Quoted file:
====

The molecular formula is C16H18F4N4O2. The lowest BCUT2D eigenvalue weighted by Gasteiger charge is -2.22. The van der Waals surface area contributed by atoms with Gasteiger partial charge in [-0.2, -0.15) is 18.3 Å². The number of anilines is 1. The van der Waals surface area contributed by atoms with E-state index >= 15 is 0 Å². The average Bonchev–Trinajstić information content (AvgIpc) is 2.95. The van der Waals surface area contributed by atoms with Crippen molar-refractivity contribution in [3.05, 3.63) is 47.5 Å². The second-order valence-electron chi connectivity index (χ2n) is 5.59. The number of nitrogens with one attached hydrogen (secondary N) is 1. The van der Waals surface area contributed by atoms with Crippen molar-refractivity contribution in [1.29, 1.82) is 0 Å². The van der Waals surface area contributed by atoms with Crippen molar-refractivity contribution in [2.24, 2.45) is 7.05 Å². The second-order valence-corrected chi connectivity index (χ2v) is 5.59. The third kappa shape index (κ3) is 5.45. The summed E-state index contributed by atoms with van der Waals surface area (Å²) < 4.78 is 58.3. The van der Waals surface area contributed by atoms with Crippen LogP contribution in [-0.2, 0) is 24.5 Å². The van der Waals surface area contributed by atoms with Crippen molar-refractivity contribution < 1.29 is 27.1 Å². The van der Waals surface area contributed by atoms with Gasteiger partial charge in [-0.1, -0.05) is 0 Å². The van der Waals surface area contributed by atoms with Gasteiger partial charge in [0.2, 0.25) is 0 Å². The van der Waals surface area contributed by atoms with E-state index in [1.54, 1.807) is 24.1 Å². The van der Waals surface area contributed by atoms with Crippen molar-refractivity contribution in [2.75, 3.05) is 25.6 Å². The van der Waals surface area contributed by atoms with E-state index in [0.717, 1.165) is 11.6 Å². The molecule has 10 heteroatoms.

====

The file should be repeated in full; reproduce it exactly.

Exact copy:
The molecular formula is C16H18F4N4O2. The lowest BCUT2D eigenvalue weighted by Gasteiger charge is -2.22. The van der Waals surface area contributed by atoms with Gasteiger partial charge in [-0.2, -0.15) is 18.3 Å². The number of anilines is 1. The van der Waals surface area contributed by atoms with E-state index >= 15 is 0 Å². The average Bonchev–Trinajstić information content (AvgIpc) is 2.95. The van der Waals surface area contributed by atoms with Crippen molar-refractivity contribution in [3.05, 3.63) is 47.5 Å². The second-order valence-electron chi connectivity index (χ2n) is 5.59. The number of nitrogens with one attached hydrogen (secondary N) is 1. The van der Waals surface area contributed by atoms with Crippen molar-refractivity contribution in [1.29, 1.82) is 0 Å². The van der Waals surface area contributed by atoms with Crippen molar-refractivity contribution in [2.24, 2.45) is 7.05 Å². The second-order valence-corrected chi connectivity index (χ2v) is 5.59. The third kappa shape index (κ3) is 5.45. The summed E-state index contributed by atoms with van der Waals surface area (Å²) < 4.78 is 58.3. The van der Waals surface area contributed by atoms with Crippen LogP contribution in [-0.2, 0) is 24.5 Å². The van der Waals surface area contributed by atoms with Crippen molar-refractivity contribution < 1.29 is 27.1 Å². The van der Waals surface area contributed by atoms with Gasteiger partial charge in [-0.1, -0.05) is 0 Å². The van der Waals surface area contributed by atoms with Gasteiger partial charge in [0.2, 0.25) is 0 Å². The van der Waals surface area contributed by atoms with E-state index in [1.54, 1.807) is 24.1 Å². The van der Waals surface area contributed by atoms with Crippen molar-refractivity contribution in [2.75, 3.05) is 25.6 Å². The van der Waals surface area contributed by atoms with E-state index in [0.717, 1.165) is 11.6 Å². The molecule has 10 heteroatoms.